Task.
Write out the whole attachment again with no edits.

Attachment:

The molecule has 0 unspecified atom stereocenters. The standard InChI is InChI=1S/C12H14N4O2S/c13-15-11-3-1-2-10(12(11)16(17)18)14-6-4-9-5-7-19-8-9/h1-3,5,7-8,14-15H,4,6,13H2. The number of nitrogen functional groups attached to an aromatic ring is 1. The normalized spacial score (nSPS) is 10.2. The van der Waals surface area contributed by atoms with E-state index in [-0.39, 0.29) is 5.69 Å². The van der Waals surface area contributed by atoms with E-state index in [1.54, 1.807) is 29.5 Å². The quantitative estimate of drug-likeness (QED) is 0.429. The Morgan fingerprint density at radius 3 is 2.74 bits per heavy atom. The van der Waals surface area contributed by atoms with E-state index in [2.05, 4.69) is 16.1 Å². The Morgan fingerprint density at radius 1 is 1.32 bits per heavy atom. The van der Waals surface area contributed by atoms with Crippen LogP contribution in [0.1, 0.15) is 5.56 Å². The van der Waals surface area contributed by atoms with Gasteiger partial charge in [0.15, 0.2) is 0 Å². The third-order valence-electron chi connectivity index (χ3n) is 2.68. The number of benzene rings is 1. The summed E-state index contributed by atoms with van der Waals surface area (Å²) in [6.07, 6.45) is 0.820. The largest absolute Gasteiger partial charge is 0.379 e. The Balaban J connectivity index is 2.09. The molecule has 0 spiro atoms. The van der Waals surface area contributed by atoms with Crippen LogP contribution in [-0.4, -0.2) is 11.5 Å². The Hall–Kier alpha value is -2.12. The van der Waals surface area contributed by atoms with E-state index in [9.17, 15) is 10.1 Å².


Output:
The molecule has 0 unspecified atom stereocenters. The standard InChI is InChI=1S/C12H14N4O2S/c13-15-11-3-1-2-10(12(11)16(17)18)14-6-4-9-5-7-19-8-9/h1-3,5,7-8,14-15H,4,6,13H2. The number of nitrogen functional groups attached to an aromatic ring is 1. The normalized spacial score (nSPS) is 10.2. The van der Waals surface area contributed by atoms with E-state index in [-0.39, 0.29) is 5.69 Å². The van der Waals surface area contributed by atoms with E-state index in [1.54, 1.807) is 29.5 Å². The quantitative estimate of drug-likeness (QED) is 0.429. The Morgan fingerprint density at radius 3 is 2.74 bits per heavy atom. The van der Waals surface area contributed by atoms with E-state index in [2.05, 4.69) is 16.1 Å². The Morgan fingerprint density at radius 1 is 1.32 bits per heavy atom. The van der Waals surface area contributed by atoms with Crippen LogP contribution in [0.1, 0.15) is 5.56 Å². The van der Waals surface area contributed by atoms with Gasteiger partial charge in [0.15, 0.2) is 0 Å². The third-order valence-electron chi connectivity index (χ3n) is 2.68. The number of benzene rings is 1. The summed E-state index contributed by atoms with van der Waals surface area (Å²) in [6.07, 6.45) is 0.820. The largest absolute Gasteiger partial charge is 0.379 e. The Balaban J connectivity index is 2.09. The molecule has 0 spiro atoms. The van der Waals surface area contributed by atoms with Crippen LogP contribution in [-0.4, -0.2) is 11.5 Å². The Hall–Kier alpha value is -2.12. The van der Waals surface area contributed by atoms with E-state index in [9.17, 15) is 10.1 Å².